Fabrice Arcizet

15 avril 2016

Eye Movements & Visual Selection Section (Krauzlis Lab), NIH, NEI, Bethesda, MD, USA

Cortical and subcortical neuronal correlates to spatial attention

invité par Paul Apicella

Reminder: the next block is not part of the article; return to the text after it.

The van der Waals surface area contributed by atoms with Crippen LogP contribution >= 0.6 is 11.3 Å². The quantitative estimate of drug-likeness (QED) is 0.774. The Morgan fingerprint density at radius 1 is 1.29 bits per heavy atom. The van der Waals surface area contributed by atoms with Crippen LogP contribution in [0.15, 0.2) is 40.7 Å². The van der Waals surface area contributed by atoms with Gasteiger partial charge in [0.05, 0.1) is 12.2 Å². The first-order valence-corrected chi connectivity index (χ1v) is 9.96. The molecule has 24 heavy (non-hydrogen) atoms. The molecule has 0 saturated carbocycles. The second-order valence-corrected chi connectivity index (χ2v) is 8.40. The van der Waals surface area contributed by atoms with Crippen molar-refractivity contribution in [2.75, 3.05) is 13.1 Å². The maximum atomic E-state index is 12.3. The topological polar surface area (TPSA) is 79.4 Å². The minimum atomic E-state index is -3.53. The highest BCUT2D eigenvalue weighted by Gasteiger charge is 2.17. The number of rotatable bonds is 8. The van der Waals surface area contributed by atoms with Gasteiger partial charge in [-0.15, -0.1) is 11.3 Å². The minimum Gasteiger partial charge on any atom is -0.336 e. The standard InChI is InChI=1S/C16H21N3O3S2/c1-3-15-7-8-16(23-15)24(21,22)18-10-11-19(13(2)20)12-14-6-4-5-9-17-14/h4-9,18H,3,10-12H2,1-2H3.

Spatial attention is commonly described as important for managing the limited resources available in sensory areas of the neocortex. In this talk, I will present data from cortex and basal ganglia demonstrating that mechanisms downstream of sensory processing could be involved in control of attention. First, we tested neuronal activity in cortical areas LIP and V4 when animals were required to divide their attention among multiple items in a display. We found that neuronal responses in LIP showed correlates of attention, but sensory area V4 did not, suggesting that mechanisms downstream from cortical sensory areas are also involved in the control of attention. Second, we investigated how neuronal activity in the caudate nucleus, one of the major input structures of the basal ganglia, is modulated by different task events during the performance of a change detection task. Neurons in the caudate nucleus also exhibited correlates of attention – their activity was related to factors such as cue location and response choice. In addition, the activity of many caudate neurons was selective for particular combinations of sensory events and motor responses, consistent with establishing a link between sensory signals and action selection. Together, these results illustrate that the mechanisms for spatial attention are not restricted to cortical areas, but also include circuits centered on the basal ganglia linking evaluation of sensory information and motor decisions.

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